A copyright troll attorney Brett Gibbs continues avoiding questions about the alleged identity theft — after his attempt to remove Judge Wright from the case has failed.
Today DieTrollDie posted an update about yesterday’s dismissal: Brett Gibbs dismissed Ingenuity 13 v. John Doe (CACD 12-cv-08333) pending before Judge Wright. I tweeted about it chuckling at the fact that a miserable attorney couldn’t avoid whining even in a dismissal notice… and forgot about it — until I was pointed to the fact that this is the same case where Judge Wright granted Morgan Pietz’s discovery that supposed to shed some light on the mysterious AF Holdings / Ingenuity 13 CEO Alan Cooper.
Given the fact that Judge Wright has dismissed all but two AF Holdings and Ingenuity 13 cases pending before him, for example, 12-cv-05709, 12-cv-06659, 12-cv-06636, 12-cv-06664 (I will update this post later and list all the cases), and has not dismissed this particular case, yesterday’s dismissal by Gibbs is a douchebaggery at its zenith: it is a brazen attempt to avoid answering the damning questions right after the failure of another attempt to do it by removing Judge Wright from the case.
Brett Gibbs has just incriminated himself beyond a reasonable doubt.
I hope that Judge Wright will not leave this insult to his intelligence unpunished. I do not expect that he will allow this case to be closed. [Update: I’m not correct — see a lawyer’s opinion at the bottom.]
It’s even more interesting: the very same day Gibbs attempted to dismiss the case, Judge Wright issues an order that directs parties to prepare a joint conference statement and discusses conference dates, all related to Alan Cooper interrogatories. This indicates the seriousness of judge’s resolution to dig to the bottom of this issue, and Gibbs’s dismissal looks even pettier in light of this order:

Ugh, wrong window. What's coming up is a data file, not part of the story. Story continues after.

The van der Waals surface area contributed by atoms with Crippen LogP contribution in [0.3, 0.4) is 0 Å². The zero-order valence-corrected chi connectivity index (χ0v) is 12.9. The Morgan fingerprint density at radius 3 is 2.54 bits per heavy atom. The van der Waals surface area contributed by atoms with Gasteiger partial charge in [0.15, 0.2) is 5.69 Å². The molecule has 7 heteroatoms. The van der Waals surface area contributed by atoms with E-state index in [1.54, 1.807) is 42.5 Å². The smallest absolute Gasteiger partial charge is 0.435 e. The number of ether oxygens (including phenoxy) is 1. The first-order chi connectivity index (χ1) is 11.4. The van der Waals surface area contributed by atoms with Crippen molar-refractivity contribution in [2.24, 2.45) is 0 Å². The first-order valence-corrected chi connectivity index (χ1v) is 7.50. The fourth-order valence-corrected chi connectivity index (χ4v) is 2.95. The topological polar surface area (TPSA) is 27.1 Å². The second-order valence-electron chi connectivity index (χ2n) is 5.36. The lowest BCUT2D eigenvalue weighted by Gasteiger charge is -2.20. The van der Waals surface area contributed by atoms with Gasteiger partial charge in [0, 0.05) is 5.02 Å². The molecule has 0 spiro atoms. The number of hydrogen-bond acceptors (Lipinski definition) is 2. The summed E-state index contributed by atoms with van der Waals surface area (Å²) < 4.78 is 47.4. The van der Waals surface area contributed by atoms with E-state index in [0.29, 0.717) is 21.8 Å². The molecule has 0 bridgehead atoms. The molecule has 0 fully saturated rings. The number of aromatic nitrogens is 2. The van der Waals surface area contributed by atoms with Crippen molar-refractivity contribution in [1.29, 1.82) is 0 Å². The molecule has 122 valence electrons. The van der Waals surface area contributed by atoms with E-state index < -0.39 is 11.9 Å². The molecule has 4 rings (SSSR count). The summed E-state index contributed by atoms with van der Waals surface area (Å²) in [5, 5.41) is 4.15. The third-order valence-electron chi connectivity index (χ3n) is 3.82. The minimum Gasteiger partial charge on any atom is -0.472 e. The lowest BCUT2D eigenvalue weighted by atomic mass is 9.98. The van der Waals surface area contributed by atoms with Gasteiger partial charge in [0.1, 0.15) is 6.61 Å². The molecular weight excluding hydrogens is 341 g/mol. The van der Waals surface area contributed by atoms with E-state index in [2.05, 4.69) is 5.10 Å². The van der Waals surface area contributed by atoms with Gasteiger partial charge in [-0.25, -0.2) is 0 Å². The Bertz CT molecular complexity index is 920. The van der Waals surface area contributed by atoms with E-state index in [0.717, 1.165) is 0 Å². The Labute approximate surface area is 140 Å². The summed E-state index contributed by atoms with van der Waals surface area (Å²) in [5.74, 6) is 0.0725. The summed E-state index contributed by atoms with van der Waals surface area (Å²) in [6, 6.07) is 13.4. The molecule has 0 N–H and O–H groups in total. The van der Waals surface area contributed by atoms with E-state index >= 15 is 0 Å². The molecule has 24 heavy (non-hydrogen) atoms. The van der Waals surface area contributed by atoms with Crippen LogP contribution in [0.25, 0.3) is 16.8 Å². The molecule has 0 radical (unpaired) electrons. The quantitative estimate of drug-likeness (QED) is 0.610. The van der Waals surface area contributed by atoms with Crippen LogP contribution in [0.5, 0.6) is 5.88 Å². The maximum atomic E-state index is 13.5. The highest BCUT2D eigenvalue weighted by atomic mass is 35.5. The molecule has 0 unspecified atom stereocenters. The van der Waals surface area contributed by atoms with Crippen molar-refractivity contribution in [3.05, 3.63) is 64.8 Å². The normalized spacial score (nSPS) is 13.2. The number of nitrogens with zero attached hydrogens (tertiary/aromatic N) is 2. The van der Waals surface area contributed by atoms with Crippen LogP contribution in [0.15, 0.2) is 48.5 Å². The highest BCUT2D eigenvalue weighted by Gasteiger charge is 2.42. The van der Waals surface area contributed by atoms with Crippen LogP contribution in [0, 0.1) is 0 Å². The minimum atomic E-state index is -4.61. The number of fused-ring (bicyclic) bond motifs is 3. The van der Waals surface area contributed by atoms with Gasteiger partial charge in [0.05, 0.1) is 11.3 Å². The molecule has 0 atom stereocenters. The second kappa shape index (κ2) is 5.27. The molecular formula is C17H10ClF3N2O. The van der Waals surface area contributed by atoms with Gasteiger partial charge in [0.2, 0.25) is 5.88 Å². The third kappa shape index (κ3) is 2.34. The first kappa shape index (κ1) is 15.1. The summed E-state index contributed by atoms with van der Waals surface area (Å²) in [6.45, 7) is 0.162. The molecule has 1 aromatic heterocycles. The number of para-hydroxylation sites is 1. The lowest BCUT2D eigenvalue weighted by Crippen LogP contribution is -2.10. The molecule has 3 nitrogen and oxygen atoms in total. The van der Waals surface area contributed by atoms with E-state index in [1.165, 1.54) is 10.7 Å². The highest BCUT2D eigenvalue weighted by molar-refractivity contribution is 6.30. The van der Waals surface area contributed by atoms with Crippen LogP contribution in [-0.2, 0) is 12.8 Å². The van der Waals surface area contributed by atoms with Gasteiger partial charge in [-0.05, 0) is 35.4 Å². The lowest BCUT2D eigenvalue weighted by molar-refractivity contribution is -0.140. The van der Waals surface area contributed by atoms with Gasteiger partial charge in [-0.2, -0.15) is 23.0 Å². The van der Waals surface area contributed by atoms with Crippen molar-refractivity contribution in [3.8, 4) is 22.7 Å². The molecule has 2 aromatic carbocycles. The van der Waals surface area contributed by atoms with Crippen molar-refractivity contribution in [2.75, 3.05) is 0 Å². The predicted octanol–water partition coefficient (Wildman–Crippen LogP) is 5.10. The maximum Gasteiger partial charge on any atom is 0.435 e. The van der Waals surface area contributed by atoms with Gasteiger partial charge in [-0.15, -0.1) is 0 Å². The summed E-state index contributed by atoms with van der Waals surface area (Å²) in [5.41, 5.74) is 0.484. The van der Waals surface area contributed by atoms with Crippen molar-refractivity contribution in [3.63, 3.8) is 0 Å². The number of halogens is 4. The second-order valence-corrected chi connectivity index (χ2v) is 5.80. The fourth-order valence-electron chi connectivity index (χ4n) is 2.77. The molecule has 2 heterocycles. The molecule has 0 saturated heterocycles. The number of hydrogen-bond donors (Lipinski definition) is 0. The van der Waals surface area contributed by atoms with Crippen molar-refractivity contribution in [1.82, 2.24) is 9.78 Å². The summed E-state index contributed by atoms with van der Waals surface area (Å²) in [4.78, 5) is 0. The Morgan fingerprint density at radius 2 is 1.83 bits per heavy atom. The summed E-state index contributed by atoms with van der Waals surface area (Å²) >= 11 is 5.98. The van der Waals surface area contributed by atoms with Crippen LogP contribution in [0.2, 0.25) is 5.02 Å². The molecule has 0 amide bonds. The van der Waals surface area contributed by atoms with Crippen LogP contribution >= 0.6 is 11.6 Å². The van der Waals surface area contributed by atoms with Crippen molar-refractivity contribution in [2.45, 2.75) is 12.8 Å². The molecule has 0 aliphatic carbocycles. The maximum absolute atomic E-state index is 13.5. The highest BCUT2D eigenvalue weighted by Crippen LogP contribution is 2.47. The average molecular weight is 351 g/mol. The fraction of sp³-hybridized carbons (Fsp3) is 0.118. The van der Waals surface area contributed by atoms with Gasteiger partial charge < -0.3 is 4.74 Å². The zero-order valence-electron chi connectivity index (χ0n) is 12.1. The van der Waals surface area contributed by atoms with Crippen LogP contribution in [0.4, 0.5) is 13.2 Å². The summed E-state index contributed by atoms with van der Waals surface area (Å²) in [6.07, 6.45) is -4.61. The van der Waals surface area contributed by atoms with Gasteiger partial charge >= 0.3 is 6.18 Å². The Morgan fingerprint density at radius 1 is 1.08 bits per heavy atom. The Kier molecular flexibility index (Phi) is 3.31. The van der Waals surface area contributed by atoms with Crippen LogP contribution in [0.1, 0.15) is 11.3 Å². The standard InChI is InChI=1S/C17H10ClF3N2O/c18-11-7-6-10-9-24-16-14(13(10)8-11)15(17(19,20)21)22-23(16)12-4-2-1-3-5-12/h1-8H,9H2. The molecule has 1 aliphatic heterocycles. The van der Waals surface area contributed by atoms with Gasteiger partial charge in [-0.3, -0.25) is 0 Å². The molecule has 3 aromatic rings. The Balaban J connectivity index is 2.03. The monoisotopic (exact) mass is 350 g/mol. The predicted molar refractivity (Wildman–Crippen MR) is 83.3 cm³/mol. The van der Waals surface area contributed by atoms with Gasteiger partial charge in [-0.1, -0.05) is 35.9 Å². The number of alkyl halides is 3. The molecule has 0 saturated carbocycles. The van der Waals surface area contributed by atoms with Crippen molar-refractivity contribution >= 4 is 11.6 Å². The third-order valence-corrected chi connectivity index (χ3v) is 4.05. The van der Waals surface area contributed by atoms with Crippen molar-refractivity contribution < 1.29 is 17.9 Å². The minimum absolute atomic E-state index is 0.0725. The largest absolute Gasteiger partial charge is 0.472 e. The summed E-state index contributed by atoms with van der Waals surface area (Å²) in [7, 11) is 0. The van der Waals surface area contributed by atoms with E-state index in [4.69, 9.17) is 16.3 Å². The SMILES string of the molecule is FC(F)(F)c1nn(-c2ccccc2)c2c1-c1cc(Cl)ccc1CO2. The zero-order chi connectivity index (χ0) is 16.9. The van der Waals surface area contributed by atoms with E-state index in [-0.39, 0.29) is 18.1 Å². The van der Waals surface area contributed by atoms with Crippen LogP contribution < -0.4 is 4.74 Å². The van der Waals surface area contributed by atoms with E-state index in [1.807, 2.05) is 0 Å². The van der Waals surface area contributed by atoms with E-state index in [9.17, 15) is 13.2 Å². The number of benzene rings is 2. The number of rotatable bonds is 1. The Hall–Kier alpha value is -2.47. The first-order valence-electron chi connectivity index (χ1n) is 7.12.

I asked an attorney a question if Judge Wright has a power to stop the dismissal. Here is his reply:
No, but the Judge retains authority/jurisdiction as to all remaining collateral issues such as sanctions as well as potential inappropriate conduct of counsel/parties. I believe that since the discovery order was issued after the dismissal, it is likely that the Court sees the dismissal as potentially motivated to hide inappropriate conduct or even perjury etc… Technically the judge could still allow discovery on the Alan Cooper issue or even order Gibbs or Steele or even “Alan Cooper” to appear and testify. If they refuse, the court can invoke its plenary contempt power. That’s when the ____ hits the fan.
It is well established that “federal court[s] may consider collateral issues after an action is no longer pending, including an award of attorney’s fees.” Lorillard Tobacco Co. v. Engida, 611 F.3d 1209, 1218 (10th Cir. Colo. 2010) (citing Cooter & Gell v. Hartmarx Corp., 496 U.S. 384, 395, (1990) (holding that “nothing in the language of Rule 41(a)(1)(i), Rule 11, or other statute or Federal Rule terminates a district court’s authority to impose sanctions after such a dismissal”).